The Weekend Australian - Review - - Television -

NEAR the gates of the Botanic Gar­dens in Syd­ney is a bronze plaque com­mem­o­rat­ing some of the least re­mem­bered heroes of World War I — not peo­ple, but horses. Many thou­sands of horses were shipped to the bat­tle­fields from Aus­tralia, and none re­turned — ei­ther killed in the slaugh­ter or too badly wounded or trau­ma­tised to be brought home. In War Horse (Mon­day, 6pm, M Pre­miere), Steven Spiel­berg fol­lows the for­tunes of a horse called Joey, raised on a farm in Devon and sold to a Bri­tish of­fi­cer for ser­vice in France. Al­bert (Jeremy Irvine), the young farm lad who has reared and loved the horse, even­tu­ally goes to France him­self. Lovers of horse films will rank it with Se­abis­cuit, Phar Lap and National Velvet.

There have been three great on-screen im­per­son­ations in re­cent films, all box-of­fice suc­cesses — Daniel Day-Lewis in Spiel­berg’s Lin­coln, Meryl Streep’s Mar­garet Thatcher in The Iron Lady, and Michelle Wil­liams’s Mar­i­lyn Mon­roe in My Week with Mar­i­lyn (Sun­day, 6.45pm, M Mas­ter­piece). Based on two books by Colin Clark, Si­mon Cur­tis’s film de­picts the mak­ing of the 1957 film The Prince and Show­girl, in which Mon­roe starred with Lau­rence Olivier (played by Ken­neth Branagh), and de­scribes a week she spent in Clark’s com­pany vis­it­ing the sights of Lon­don. With its wryly ob­served ac­count of what was (pre­sum­ably) an un­con­sum­mated love af­fair, the film plumbs no great psy­cho­log­i­cal depths but is brought off with sub­tlety, hu­mour and charm. Speak­ing of great screen im­per­son­ations, I should add Faye Du­n­away’s sen­sa­tional Joan Craw­ford in Mom­mie Dear­est (Satur­day, 8.30pm, M Mas­ter­piece), based on the mem­oirs of Christina Craw­ford, one of Joan’s two adopted chil­dren, who ap­par­ently en­dured a hor­ren­dous up­bring­ing in a house­hold where Mom­mie dear­est’’ was the oblig­a­tory form of ad­dress when speak­ing to Joan. It’s a hor­rific por­trait of a so­ciopath and nar­cis­sist whose most fa­mous in­junc­tion (‘‘Never give me wire coathang­ers’’) has be­come part of camp folk­lore.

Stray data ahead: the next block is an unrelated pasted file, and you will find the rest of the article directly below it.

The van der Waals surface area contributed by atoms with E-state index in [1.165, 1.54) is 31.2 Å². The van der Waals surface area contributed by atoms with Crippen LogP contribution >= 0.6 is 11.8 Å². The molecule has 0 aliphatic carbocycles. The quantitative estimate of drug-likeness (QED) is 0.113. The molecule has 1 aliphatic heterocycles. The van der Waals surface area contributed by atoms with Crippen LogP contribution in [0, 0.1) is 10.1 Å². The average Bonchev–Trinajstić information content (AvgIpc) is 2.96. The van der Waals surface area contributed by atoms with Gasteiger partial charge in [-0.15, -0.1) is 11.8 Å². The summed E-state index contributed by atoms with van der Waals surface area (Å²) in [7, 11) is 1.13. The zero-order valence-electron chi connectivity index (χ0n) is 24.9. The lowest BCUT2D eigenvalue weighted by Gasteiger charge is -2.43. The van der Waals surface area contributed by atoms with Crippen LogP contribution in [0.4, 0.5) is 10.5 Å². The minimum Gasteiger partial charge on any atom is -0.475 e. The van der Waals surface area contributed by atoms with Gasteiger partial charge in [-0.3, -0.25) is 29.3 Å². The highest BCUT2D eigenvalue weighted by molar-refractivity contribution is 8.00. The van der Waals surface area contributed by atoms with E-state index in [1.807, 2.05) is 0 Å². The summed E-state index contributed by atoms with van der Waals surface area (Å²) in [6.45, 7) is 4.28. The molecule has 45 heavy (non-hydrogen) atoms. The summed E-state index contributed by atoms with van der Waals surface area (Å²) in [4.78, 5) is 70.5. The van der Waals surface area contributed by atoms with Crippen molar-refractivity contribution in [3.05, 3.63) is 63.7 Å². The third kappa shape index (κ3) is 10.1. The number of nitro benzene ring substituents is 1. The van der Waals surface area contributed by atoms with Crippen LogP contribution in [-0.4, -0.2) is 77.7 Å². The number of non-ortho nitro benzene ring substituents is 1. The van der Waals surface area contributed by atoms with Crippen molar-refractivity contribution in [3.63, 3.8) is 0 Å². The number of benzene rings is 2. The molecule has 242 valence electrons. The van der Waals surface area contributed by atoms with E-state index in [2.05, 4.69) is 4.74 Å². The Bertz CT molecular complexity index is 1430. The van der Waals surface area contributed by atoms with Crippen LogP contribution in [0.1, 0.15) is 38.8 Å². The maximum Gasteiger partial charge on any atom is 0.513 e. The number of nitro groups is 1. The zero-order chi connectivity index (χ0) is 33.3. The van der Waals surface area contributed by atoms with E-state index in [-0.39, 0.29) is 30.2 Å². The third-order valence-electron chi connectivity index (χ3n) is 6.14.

I watched Now, Voy­ager (Satur­day, 8.30pm, Fox Classics) again the other night on DVD and rel­ished ev­ery minute of its soapy charm. The idea of the timid, parentally op­pressed heroine who blos­soms into ra­di­ant wom­an­hood un­der the in­flu­ence of love is a favourite Hol­ly­wood theme (see The Heiress), and Bette Davis is su­perb as Char­lotte Vale, daugh­ter of an up­per­crust Bos­ton fam­ily who de­fies her dom­i­neer­ing mother (Gla­dys Cooper) to make a life of her own. Those were the days when smok­ing was not only per­mis­si­ble but an es­sen­tial erotic in­gre­di­ent in movie love af­fairs, and there’s a fa­mous scene when Paul Hen­reid lights two cig­a­rettes at once and gives one to Davis. The ges­ture was con­sid­ered such a sexy touch, it was re­peated twice — once in the fi­nal scene.

Critic’s choice

(M) ★★★★✩ Sun­day, 6.45pm, M Mas­ter­piece

(M) ★★★ ✩ Satur­day, 8.30pm, M Mas­ter­piece

(PG) ★★★★✩ Satur­day, 8.30pm, Fox Classics

War Horse

Jeremy Irvine in the mov­ing

Newspapers in English

Newspapers from Australia

© PressReader. All rights reserved.